A regular draft system is not the sexiest solution to these problems. It is the most logical one however. Implementing this system would bring more parity to a league that is rampant with “super teams” and would give more teams the chance to succeed right away. Sometimes the simple way out is the best way out; and for the NBA, this is the best solution to their problems.

MLBPA’s Licensing Agreement with Jump Ramp Games’ Lucktastic App Could Give Baseball the Exposure it Needs

On Tuesday, the Major League Baseball Players Association announced a deal with Jump Ramp Games’ Lucktastic App that will give fans the chance to win authentic memorabilia.

Lucktastic can be described as a virtual online scratch ticket that rewards users with promotions and rewards. The deal will give fans the ability to win personalized memorabilia from some of the game’s biggest stars such as Chris Sale and Paul Goldschmidt.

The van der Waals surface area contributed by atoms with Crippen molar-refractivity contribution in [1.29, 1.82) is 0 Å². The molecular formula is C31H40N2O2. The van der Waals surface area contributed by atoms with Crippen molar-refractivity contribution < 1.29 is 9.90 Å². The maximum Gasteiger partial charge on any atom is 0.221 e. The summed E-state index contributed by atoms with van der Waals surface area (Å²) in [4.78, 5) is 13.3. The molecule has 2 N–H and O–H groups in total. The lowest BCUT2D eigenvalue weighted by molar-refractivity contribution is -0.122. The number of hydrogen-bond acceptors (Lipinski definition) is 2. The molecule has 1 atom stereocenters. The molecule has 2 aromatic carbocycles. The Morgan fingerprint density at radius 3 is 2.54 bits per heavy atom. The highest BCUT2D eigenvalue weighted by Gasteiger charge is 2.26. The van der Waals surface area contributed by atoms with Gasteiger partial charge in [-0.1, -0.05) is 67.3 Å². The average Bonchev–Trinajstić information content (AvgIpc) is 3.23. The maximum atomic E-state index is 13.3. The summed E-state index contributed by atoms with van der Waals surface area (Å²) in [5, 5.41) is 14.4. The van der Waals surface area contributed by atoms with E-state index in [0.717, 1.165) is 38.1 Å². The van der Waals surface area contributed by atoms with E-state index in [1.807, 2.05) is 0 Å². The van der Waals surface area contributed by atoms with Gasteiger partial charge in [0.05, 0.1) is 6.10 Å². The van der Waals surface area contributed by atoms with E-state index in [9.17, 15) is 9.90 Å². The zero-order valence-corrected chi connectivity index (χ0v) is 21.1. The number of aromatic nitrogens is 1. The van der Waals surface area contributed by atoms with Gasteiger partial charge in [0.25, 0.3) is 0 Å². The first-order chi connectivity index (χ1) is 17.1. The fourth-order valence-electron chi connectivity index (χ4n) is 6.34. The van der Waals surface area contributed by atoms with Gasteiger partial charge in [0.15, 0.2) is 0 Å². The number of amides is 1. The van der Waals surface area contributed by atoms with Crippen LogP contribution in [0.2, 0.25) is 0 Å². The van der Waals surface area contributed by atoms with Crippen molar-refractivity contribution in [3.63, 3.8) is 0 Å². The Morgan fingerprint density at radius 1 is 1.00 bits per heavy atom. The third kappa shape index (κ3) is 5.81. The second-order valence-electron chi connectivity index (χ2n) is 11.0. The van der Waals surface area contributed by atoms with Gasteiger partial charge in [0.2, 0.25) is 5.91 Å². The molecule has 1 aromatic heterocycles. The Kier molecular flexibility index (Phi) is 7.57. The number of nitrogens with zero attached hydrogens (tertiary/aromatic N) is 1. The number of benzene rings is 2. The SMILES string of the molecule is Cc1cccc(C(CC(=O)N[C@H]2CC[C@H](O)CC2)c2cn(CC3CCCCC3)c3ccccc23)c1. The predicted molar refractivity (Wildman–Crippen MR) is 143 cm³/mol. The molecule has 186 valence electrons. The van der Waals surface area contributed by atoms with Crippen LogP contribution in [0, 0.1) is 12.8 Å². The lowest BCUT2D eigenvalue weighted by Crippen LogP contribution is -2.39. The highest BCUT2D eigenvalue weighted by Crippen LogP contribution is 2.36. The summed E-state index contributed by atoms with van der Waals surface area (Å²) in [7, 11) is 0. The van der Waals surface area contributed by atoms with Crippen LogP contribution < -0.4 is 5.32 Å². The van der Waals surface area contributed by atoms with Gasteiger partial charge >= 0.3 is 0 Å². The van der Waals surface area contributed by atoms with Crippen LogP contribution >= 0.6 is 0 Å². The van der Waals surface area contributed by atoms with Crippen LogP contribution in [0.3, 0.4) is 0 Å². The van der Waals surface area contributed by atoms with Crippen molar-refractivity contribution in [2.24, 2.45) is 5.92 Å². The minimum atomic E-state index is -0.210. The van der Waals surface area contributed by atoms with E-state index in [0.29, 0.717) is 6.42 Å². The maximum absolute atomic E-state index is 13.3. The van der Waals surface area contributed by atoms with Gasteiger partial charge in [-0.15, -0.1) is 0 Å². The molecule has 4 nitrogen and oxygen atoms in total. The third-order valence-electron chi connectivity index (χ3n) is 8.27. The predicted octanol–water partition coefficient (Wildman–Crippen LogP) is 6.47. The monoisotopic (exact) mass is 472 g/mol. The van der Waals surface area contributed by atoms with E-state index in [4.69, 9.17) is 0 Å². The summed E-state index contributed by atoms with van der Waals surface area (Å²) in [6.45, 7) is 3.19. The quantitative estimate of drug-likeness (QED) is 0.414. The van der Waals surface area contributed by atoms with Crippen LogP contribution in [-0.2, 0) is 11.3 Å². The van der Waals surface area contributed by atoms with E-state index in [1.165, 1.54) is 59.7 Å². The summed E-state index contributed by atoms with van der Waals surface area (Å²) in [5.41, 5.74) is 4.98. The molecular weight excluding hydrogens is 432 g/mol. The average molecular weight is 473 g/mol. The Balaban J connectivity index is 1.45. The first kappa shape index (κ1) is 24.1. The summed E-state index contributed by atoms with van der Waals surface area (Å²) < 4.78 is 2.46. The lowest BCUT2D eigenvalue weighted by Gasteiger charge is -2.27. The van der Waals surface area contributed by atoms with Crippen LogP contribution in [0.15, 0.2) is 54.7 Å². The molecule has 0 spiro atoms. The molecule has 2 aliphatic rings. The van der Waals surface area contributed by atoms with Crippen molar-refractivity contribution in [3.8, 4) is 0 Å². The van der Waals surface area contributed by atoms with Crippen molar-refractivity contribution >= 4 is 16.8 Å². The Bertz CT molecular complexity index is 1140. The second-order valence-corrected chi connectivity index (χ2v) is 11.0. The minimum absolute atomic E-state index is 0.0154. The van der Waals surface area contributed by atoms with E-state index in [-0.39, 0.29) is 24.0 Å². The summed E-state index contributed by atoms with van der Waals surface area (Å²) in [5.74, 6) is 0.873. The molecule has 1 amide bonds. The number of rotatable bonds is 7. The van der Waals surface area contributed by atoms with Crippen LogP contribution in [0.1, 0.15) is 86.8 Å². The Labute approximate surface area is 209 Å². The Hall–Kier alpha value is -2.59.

Although the deal is only expected to run through the rest of this current season, this type of deal will hopefully address what has been a recurring issue for the sport as a whole. Over the past decade plus, baseball has slowly declined in popularity; partially due to the inability for MLB and the MLBPA to properly market their players to a greater audience.

Part of the misconception surrounding the lack of popularity in the sport revolves around the pace of play. This is something that Commissioner Rob Manfred has been adamant about addressing since he first took office. To his credit, his efforts have led to new policies and guidelines designed to speed up gameplay. But is this really the issue? Or is MLB overlooking a more serious threat?

This deal will hopefully bring the sport the type of exposure and familiarity with some of the game’s biggest stars to their fan base. As of right now, Mike Trout; who is widely regarded as the best player in the game, can walk around in broad daylight and go relatively unnoticed. This would be an impossible feat for an NBA or even NFL star.